for short-term or skilled workers would help the U.S. economy.
- Both Democrats and Republicans say this policy will help the U.S. economy; 65% of Democrats and 53% of Republicans say it will help.
- These numbers vary by education—52% of those with a high school education or less think it would help, while nearly 70% of those with a college or postgraduate degree think it would help.
- When given the choice between two statements: “Immigrants take jobs away from American workers” or “Immigrants do the jobs Americans don’t want to do,” far more people identify with the latter. Sixty percent of Americans say that immigrants do the jobs Americans don’t want to do.
- 82% of Americans worry about healthcare “a lot” or “a little.”
Healthcare worries Americans as a national economic issue more than
any other issue, including jobs and unemployment, prices, taxes,
immigration, the budget deficit, or trade.
- Healthcare is the top concern for both Democrats and Republicans, but the issue worries more Democrats with 38% citing it as their top economic concern compared with 22% of Republicans.
- Three-quarters of Americans fear not being able to afford the health care services they or their family need.
Marketplace-Edison Research Poll Methodology
The Marketplace Edison Research Survey is a national survey of Americans ages 18 years and older. A total of 1,044 respondents were interviewed with 500 interviews conducted by telephone and 544 interviews conducted online. Among the telephone interviews, 307 were conducted via a landline phone and 193 interviews conducted via a cell phone.
The average length of the telephone interviews was twenty minutes. The telephone interviews were conducted from April 1st – 8th 2017.
The data was weighted to match the most recent United States population estimates from the U.S. Census Bureau for age, gender, race, income and region of the country.
The Marketplace® portfolio of programs are produced and distributed by American Public Media®, one of the largest producers and distributors of public radio programming in the world. Marketplace®, Marketplace Weekend®, Marketplace Morning Report® and Marketplace Tech® are currently broadcast by nearly 800 public radio stations nationwide and heard by more than 14 million weekly listeners. Marketplace® has the largest broadcast audience of any business news program, on radio or television, in the country. Marketplace® programs also have a robust digital audience, with more than 5 million podcast downloads and stream requests every month, on apps like iTunes, Slacker and TuneIn. Marketplace® programs are noted for their timely, relevant and accessible coverage of business, economics and personal finance, focusing on the latest national and international business news, the global economy and wider events linked to the financial markets. For more information on Marketplace® programs, visit marketplace.org. For more information on American Public Media, visit americanpublicmedia.org.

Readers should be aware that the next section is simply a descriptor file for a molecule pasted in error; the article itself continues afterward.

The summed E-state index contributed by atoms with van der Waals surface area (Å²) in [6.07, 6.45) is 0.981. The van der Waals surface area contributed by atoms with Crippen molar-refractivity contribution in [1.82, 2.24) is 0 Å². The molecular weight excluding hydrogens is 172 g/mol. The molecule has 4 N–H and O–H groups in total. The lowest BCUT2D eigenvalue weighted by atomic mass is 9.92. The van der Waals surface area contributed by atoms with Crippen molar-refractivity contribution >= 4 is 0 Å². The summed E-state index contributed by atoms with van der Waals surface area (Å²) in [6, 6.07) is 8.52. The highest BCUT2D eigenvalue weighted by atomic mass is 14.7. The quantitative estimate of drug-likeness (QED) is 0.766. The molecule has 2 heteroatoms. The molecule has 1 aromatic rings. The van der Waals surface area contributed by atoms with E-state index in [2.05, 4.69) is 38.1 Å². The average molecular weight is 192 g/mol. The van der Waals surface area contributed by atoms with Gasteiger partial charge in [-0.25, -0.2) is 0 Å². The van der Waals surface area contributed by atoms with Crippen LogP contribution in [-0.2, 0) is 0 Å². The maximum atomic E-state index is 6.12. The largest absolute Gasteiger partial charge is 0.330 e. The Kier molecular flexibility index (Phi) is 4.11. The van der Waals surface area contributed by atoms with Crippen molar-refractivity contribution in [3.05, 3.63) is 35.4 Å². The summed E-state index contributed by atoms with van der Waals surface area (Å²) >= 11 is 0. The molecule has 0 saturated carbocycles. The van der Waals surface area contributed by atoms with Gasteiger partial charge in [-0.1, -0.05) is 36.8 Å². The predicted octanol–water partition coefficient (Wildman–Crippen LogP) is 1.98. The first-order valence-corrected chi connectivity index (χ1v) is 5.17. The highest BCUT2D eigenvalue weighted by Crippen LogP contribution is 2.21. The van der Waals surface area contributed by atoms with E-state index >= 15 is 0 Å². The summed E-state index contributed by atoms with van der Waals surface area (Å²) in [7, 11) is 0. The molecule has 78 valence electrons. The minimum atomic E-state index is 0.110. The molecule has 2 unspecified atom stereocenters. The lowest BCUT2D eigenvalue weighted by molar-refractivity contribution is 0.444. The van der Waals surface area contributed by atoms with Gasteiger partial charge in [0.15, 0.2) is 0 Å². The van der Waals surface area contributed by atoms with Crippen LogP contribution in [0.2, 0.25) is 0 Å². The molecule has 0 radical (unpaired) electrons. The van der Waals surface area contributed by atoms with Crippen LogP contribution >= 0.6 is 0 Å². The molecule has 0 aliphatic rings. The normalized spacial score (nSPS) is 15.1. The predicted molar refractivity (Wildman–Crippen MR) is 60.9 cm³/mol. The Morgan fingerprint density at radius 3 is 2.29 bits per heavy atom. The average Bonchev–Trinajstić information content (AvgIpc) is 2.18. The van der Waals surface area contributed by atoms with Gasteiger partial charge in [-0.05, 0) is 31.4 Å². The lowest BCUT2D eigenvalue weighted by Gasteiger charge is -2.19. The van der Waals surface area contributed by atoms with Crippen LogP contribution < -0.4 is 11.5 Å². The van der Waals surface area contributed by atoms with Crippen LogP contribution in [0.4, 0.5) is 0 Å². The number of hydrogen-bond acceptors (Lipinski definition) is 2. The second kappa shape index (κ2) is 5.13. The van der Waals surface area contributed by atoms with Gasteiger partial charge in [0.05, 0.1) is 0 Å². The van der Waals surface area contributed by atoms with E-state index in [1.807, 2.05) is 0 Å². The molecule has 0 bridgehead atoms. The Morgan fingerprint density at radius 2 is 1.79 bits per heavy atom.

Source: Data are copyright Nielsen Audio and StreamGuys. Data are estimates only.
About Edison Research –
Since its founding in 1994, Edison Research has conducted over 11,000 research assignments in 38 countries. Edison works with a broad array of commercial clients, governments and NGOs, including AMC Theatres, The Brookings Institute, Disney, The Gates Foundation, Google, the U.S. International Broadcasting Bureau, Oracle, Pandora, The Pew Research Center, Samsung, Siemens, SiriusXM Radio, and Univision Communications.
Since 2003, Edison Research has been the sole provider of exit poll information to ABC, CBS, CNN, FOX, NBC and the Associated Press, having conducted exit polls and collected precinct vote returns to project and analyze results for every major presidential primary and general election. Edison recently completed its 2016 Presidential Primary and General Election coverage. This exit poll is the largest single-day survey research project in the world, with more than 100,000 interviews.